Study objectives: Many patients with obstructive sleep apnea (OSA) have spontaneous periods of stable flow limited breathing during sleep without respiratory events or arousals. In addition, OSA is often more severe during REM than NREM and more severe during stage 2 than slow wave sleep (SWS). The physiological mechanisms for these observations are unknown. Thus we aimed to determine whether the activity of two upper airway dilator muscles (genioglossus and tensor palatini) or end-expiratory lung volume (EELV) differ between (1) spontaneously occurring stable and cyclical breathing and (2) different sleep stages in OSA.
Design: Physiologic observation.
Setting: Sleep physiology laboratory.
Study participants: 15 OSA patients with documented periods of spontaneous stable breathing.
Intervention: Subjects were instrumented with intramuscular electrodes for genioglossus and tensor palatini electromyograms (EMG(GG) and EMG(TP)), chest and abdominal magnetometers (EELV measurement), an epiglottic pressure catheter (respiratory effort), and a mask and pneumotachograph (airflow/ventilation). Patients slept supine overnight without CPAP.
Measurements and results: Peak and Tonic EMG(GG) were significantly lower during cyclical (85.4 +/- 2.7 and 94.6 +/- 4.7 % total activity) than stable breathing (109.4 +/- 0.4 and 103 +/- 0.8% total activity, respectively). During respiratory events in REM, tonic EMG(GG) activity was lower than during respiratory events in stage 2 (71.9 +/- 5.1 and 119.6 +/- 5.6% total activity). EMG(GG) did not differ between stable stage 2 and stable SWS (98.9 +/- 3.2 versus 109.7 +/- 4.4% total activity), nor did EMG(TP) or EELV differ in any breathing condition/sleep stage.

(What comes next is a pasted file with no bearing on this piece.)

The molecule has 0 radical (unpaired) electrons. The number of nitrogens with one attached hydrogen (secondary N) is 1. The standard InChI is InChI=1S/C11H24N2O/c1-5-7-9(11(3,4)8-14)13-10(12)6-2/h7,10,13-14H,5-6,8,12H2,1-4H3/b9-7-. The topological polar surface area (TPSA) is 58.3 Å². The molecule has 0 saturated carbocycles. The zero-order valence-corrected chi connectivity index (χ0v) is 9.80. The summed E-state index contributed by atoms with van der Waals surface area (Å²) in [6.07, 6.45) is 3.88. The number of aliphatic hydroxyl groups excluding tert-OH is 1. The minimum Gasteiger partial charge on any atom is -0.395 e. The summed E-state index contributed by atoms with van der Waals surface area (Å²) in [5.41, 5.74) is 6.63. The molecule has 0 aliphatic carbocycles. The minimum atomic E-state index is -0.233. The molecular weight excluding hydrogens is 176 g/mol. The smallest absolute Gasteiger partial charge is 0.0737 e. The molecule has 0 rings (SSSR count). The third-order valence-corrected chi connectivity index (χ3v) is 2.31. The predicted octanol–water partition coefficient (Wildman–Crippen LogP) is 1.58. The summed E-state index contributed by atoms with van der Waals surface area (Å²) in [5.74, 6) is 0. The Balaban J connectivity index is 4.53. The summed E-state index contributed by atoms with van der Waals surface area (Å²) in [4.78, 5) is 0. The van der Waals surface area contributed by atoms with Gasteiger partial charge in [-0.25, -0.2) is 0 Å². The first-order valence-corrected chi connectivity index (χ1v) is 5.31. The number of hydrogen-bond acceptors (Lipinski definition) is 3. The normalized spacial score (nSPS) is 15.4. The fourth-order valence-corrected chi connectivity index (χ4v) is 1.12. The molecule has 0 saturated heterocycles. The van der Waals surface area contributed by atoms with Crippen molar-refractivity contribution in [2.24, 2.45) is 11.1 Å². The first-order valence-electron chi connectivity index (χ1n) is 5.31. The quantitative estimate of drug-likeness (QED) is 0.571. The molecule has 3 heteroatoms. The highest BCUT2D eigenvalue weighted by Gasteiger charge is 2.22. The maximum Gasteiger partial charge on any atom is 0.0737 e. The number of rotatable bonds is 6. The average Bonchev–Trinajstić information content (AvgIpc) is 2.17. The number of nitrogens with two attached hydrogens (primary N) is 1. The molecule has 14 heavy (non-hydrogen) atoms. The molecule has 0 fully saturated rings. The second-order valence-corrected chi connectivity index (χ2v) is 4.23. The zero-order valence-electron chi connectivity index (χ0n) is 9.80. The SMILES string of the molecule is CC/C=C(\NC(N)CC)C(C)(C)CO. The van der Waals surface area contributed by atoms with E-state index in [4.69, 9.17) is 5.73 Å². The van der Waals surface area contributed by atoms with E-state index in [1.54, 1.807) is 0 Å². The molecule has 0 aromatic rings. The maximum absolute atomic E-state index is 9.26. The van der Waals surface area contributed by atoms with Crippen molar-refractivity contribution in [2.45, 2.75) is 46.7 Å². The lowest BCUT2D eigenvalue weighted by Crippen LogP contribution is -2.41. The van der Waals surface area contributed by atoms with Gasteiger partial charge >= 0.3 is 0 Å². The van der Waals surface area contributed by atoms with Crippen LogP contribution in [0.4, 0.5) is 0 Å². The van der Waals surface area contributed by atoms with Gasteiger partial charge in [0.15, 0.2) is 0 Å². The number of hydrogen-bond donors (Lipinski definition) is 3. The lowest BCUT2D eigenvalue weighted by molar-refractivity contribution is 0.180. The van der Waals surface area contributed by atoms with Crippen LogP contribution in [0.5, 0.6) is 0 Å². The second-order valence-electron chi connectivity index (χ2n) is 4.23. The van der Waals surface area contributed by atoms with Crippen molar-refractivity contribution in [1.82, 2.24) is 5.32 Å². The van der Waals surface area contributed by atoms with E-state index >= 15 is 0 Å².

Conclusions: Increased genioglossus muscle tone is associated with spontaneous periods of stable flow limited breathing in the OSA subjects studied. Reductions in genioglossus activity during REM may explain the higher severity of OSA in that stage. Increased lung volume and tensor palatini activity do not appear to be major mechanisms enabling spontaneous stable flow limited breathing periods.